Five tips for keeping going

Research can sometimes move painfully slowly. Experiments may consume an excessive amount of time – and then fail. Academics must toil for many years before they get tenure. ‘You have this grand vision of what you want to happen, but it’s a lot of little steps until you get there,’ says Angela Brown, associate professor of chemical and biomolecular engineering at Lehigh University in Pennsylvania, US. ‘There’s also just so much rejection along the way.’

The daily grind can understandably steal your drive to work from time to time. However, it might be time for introspection if you have failed to find your enthusiasm for a long period. Once you have ruled out serious issues, such as mental illness, abuse and family problems, try these expert-backed suggestions to address your motivation problems.

Explore new research areas

After getting tenure, Paul Craig, professor of biochemistry and bioinformatics at the Rochester Institute of Technology in the US, took a year-long sabbatical because he had not been enjoying wet lab research and wanted to explore computational biochemistry – a topic he had been curious about for some time. The leave turned out to be life-changing and he now focuses on creating computer simulations and visualisations of biochemical processes.

Even a short break can allow you to explore new interests. But you need to use this time off wisely. Craig initially wondered if he should use his sabbatical to study a subject that would help his department or something more aligned with his previous work. ‘Then I thought “I should” is not a part of this equation for a sabbatical. What do I want to do? What do I really desire?’ Craig recalls.

Consider a career change

Sometimes, a lack of motivation may signify that you need a new challenge – and that your current career is not fulfilling your creative needs. ‘What excites you will change over time: there’s nothing wrong with that,’ says Mark Herschberg, author of The Career Toolkit: Essential Skills for Success That No One Taught You. ‘I don’t know what I’m going to be excited about in 20 years. But it’s reasonable to think it will be different.’ 

There are ways to ascertain if you need to switch careers. For Brown, it helps to distinguish parts of her job she doesn’t like from those she loves – and then take stock of the big picture. ‘When I think about my job as a whole and talk about it to other people, I see that I still am passionate about it. I enjoy what I do, even if the minutiae of it is not always exactly what I want to do with that particular day,’ she says.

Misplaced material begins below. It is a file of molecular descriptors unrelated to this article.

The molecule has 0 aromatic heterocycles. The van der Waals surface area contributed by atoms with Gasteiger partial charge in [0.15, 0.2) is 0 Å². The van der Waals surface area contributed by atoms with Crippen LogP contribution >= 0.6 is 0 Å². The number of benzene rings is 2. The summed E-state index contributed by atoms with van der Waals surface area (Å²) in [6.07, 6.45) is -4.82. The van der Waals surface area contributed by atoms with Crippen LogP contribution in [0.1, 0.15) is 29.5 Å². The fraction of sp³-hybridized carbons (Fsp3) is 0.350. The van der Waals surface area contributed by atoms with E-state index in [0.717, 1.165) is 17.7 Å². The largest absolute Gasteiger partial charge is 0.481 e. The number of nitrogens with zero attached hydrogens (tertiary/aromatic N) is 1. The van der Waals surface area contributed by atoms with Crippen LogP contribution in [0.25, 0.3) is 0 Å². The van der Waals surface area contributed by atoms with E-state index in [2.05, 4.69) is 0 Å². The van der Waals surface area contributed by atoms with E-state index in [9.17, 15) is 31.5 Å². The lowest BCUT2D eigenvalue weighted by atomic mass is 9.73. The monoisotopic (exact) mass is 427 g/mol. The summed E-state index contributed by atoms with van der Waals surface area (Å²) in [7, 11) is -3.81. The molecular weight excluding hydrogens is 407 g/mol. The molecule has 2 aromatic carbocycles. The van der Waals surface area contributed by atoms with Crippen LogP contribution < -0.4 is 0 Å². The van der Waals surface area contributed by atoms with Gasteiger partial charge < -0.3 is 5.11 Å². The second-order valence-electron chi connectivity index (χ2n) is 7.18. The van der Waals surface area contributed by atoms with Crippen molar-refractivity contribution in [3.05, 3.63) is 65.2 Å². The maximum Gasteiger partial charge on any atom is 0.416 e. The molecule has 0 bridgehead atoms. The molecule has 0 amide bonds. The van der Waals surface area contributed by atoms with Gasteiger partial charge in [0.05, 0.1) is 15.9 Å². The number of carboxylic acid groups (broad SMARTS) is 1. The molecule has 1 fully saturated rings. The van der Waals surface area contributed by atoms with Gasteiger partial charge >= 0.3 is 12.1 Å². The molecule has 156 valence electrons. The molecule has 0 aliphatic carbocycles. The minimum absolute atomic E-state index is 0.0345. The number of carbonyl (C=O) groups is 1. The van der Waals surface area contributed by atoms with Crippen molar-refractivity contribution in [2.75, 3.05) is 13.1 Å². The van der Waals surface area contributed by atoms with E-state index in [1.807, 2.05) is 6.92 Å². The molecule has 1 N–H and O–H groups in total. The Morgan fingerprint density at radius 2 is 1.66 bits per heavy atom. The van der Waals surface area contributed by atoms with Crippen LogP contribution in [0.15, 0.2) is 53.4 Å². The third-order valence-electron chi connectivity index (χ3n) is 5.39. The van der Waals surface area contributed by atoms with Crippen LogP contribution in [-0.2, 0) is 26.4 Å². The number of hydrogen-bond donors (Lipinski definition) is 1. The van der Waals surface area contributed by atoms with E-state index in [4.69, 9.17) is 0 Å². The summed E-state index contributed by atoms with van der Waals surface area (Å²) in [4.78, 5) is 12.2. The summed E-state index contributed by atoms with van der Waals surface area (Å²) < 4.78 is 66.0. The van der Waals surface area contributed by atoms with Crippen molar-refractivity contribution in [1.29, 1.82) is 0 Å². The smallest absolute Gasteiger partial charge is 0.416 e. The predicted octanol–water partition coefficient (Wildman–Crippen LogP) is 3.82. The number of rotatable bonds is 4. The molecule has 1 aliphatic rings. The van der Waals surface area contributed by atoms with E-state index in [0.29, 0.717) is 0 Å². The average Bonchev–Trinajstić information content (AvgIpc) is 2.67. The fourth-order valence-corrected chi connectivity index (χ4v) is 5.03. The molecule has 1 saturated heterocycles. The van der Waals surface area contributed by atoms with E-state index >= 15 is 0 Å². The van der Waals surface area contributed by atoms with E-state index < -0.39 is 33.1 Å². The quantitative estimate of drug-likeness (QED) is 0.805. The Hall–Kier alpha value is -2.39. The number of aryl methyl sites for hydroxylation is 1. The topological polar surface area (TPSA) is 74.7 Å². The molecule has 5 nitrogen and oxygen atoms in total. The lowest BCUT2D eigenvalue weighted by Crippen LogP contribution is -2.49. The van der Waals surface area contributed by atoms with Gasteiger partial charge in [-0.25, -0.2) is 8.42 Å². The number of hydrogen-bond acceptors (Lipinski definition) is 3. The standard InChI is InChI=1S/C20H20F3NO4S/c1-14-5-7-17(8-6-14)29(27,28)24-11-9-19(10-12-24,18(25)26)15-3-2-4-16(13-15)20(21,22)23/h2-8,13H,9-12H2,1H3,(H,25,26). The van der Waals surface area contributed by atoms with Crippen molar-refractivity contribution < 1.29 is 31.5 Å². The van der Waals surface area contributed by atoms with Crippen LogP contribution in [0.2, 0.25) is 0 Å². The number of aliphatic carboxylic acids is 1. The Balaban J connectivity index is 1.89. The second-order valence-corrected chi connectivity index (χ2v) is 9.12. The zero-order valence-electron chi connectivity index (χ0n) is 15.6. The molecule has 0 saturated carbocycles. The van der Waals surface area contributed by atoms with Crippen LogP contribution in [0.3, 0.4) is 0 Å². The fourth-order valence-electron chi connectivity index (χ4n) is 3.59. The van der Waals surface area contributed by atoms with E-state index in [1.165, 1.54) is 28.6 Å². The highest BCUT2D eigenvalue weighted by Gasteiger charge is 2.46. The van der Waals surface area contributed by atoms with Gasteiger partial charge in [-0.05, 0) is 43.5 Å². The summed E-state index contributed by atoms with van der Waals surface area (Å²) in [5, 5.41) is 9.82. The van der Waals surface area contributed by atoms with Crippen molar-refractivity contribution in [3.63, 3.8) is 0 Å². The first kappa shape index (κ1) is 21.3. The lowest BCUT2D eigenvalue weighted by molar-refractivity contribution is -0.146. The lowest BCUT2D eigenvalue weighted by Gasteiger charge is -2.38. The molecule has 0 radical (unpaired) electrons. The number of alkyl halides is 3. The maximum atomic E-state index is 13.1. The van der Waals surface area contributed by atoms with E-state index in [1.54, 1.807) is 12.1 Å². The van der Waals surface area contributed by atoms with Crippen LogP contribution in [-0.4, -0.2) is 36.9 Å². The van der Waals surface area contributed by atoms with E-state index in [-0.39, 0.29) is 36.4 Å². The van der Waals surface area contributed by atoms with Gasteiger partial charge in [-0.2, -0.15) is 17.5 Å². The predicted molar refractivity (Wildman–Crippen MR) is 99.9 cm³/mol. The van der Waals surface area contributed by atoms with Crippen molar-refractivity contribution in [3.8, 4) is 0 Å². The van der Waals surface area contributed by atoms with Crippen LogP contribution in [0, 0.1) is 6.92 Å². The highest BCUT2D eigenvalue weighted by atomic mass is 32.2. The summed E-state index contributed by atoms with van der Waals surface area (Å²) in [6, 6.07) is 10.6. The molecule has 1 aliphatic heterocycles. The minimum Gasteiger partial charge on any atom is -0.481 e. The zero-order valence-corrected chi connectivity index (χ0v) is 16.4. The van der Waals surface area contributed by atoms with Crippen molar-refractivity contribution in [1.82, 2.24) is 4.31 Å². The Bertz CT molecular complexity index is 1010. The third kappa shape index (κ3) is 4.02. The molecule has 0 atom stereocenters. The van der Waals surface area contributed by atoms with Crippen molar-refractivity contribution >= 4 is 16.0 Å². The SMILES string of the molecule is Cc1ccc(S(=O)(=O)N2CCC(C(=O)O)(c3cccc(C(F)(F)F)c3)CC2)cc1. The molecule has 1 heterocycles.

Look beyond research

If research isn’t bringing you joy, then maybe it’s time for you to redirect your focus to other aspects of the profession. For Julie Pollock, associate professor of chemistry at the University of Richmond in the US, teaching and doing research with undergraduates is a significant motivating factor. ‘Even if it’s an experiment that I’ve run a bunch of times before, seeing it for the first time from their eyes makes it fresher for me,’ says Pollock. For her, research is ‘a way to add to their educational experience’.

Celebrate small wins

You may never win a Nobel prize. Few of your papers may appear in top-tier journals. In academia, big wins are rare, which can pull you down. ‘Science is a field in which you see on an everyday basis more failure than success, which is why you should celebrate the small wins,’ says Sandhya Koushika, a neuroscientist at the Tata Institute of Fundamental Research in India. So you should give yourself a treat if you have just submitted a paper or mastered a new technique. Koushika adds that it is also important to celebrate others’ successes and keep tabs on exciting findings in the scientific world in general. ‘Resilience comes because you enjoy the process of doing science and engage with science itself, and not just what’s happening in your lab,’ she says.

Find accountability groups

Communities on campus can help boost your motivation. Brown is part of one such writing-focused group at her university. Once a week, faculty members from different departments get together on Zoom. The session starts with a check-in, and then participants spend an hour on individual writing projects. During the last five minutes, the participants check in again to discuss their writing, cheer each other on and share suggestions.

‘[Writing is] challenging because we write a lot, and it doesn’t necessarily lead to anything. There is such a high rate of rejection. So it can be hard to get motivated to do it,’ she says. ‘Having a group where other people are also doing the same thing helps. It’s a little bit of peer pressure and also peer support.’